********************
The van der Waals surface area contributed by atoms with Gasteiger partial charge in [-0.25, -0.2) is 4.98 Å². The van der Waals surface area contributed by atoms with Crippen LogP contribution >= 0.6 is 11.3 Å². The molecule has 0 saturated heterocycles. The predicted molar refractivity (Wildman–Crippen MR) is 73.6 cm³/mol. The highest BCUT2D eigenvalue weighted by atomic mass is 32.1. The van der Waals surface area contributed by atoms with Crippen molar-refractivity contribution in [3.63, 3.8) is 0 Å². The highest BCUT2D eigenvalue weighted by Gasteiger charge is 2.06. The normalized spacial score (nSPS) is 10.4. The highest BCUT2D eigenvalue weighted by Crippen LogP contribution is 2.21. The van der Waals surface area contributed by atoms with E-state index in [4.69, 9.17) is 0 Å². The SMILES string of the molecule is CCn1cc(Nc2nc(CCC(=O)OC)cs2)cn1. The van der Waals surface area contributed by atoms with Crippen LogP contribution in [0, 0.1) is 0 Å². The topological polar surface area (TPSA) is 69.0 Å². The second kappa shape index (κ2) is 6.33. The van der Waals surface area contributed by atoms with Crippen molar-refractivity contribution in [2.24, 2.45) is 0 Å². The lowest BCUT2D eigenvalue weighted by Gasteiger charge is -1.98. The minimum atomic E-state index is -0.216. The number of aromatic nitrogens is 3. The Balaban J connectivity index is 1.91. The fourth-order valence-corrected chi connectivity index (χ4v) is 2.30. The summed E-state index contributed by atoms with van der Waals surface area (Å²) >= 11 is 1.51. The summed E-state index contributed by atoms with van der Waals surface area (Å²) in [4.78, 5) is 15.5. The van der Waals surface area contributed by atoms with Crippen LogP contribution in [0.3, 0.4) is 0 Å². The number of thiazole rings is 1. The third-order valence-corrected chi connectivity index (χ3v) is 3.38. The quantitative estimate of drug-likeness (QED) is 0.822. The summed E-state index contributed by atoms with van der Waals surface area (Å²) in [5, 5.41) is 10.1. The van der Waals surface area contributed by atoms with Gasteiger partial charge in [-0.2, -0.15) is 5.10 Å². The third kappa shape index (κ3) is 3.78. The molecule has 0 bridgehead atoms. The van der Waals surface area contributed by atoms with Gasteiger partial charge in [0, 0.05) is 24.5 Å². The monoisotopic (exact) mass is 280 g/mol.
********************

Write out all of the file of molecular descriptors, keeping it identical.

The van der Waals surface area contributed by atoms with Gasteiger partial charge in [-0.25, -0.2) is 4.98 Å². The van der Waals surface area contributed by atoms with Crippen LogP contribution >= 0.6 is 11.3 Å². The molecule has 0 saturated heterocycles. The predicted molar refractivity (Wildman–Crippen MR) is 73.6 cm³/mol. The highest BCUT2D eigenvalue weighted by atomic mass is 32.1. The van der Waals surface area contributed by atoms with Crippen molar-refractivity contribution in [3.63, 3.8) is 0 Å². The highest BCUT2D eigenvalue weighted by Gasteiger charge is 2.06. The normalized spacial score (nSPS) is 10.4. The highest BCUT2D eigenvalue weighted by Crippen LogP contribution is 2.21. The van der Waals surface area contributed by atoms with E-state index in [4.69, 9.17) is 0 Å². The SMILES string of the molecule is CCn1cc(Nc2nc(CCC(=O)OC)cs2)cn1. The van der Waals surface area contributed by atoms with Crippen LogP contribution in [0, 0.1) is 0 Å². The topological polar surface area (TPSA) is 69.0 Å². The second kappa shape index (κ2) is 6.33. The van der Waals surface area contributed by atoms with Crippen molar-refractivity contribution in [2.24, 2.45) is 0 Å². The lowest BCUT2D eigenvalue weighted by Gasteiger charge is -1.98. The minimum atomic E-state index is -0.216. The number of aromatic nitrogens is 3. The Balaban J connectivity index is 1.91. The fourth-order valence-corrected chi connectivity index (χ4v) is 2.30. The summed E-state index contributed by atoms with van der Waals surface area (Å²) >= 11 is 1.51. The summed E-state index contributed by atoms with van der Waals surface area (Å²) in [4.78, 5) is 15.5. The van der Waals surface area contributed by atoms with Crippen LogP contribution in [0.3, 0.4) is 0 Å². The number of thiazole rings is 1. The third-order valence-corrected chi connectivity index (χ3v) is 3.38. The quantitative estimate of drug-likeness (QED) is 0.822. The summed E-state index contributed by atoms with van der Waals surface area (Å²) in [5, 5.41) is 10.1. The van der Waals surface area contributed by atoms with Gasteiger partial charge in [-0.2, -0.15) is 5.10 Å². The third kappa shape index (κ3) is 3.78. The molecule has 0 bridgehead atoms. The van der Waals surface area contributed by atoms with Gasteiger partial charge in [0, 0.05) is 24.5 Å². The monoisotopic (exact) mass is 280 g/mol.